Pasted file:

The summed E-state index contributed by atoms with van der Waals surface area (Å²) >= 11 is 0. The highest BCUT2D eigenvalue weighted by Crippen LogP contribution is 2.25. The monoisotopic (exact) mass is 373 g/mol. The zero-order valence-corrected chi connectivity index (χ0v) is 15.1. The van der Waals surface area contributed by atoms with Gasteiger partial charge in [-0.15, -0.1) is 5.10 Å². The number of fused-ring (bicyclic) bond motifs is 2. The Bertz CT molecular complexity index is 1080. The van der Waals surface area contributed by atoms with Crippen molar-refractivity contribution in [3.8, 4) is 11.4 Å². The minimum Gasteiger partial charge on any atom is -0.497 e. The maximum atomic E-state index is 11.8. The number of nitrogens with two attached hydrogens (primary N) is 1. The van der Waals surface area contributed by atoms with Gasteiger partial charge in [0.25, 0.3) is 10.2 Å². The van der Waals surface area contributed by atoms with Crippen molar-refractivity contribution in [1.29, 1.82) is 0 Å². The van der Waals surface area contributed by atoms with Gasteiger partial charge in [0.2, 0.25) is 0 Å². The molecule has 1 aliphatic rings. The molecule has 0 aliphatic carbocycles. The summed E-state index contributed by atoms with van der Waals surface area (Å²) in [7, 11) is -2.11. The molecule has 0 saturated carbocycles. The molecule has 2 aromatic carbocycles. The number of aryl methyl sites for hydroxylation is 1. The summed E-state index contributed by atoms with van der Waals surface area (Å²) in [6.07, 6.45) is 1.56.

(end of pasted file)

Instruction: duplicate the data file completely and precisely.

The summed E-state index contributed by atoms with van der Waals surface area (Å²) >= 11 is 0. The highest BCUT2D eigenvalue weighted by Crippen LogP contribution is 2.25. The monoisotopic (exact) mass is 373 g/mol. The zero-order valence-corrected chi connectivity index (χ0v) is 15.1. The van der Waals surface area contributed by atoms with Gasteiger partial charge in [-0.15, -0.1) is 5.10 Å². The number of fused-ring (bicyclic) bond motifs is 2. The Bertz CT molecular complexity index is 1080. The van der Waals surface area contributed by atoms with Crippen molar-refractivity contribution in [3.8, 4) is 11.4 Å². The minimum Gasteiger partial charge on any atom is -0.497 e. The maximum atomic E-state index is 11.8. The number of nitrogens with two attached hydrogens (primary N) is 1. The van der Waals surface area contributed by atoms with Gasteiger partial charge in [0.25, 0.3) is 10.2 Å². The van der Waals surface area contributed by atoms with Crippen molar-refractivity contribution in [1.29, 1.82) is 0 Å². The van der Waals surface area contributed by atoms with Gasteiger partial charge in [0.2, 0.25) is 0 Å². The molecule has 1 aliphatic rings. The molecule has 0 aliphatic carbocycles. The summed E-state index contributed by atoms with van der Waals surface area (Å²) in [7, 11) is -2.11. The molecule has 0 saturated carbocycles. The molecule has 2 aromatic carbocycles. The number of aryl methyl sites for hydroxylation is 1. The summed E-state index contributed by atoms with van der Waals surface area (Å²) in [6.07, 6.45) is 1.56.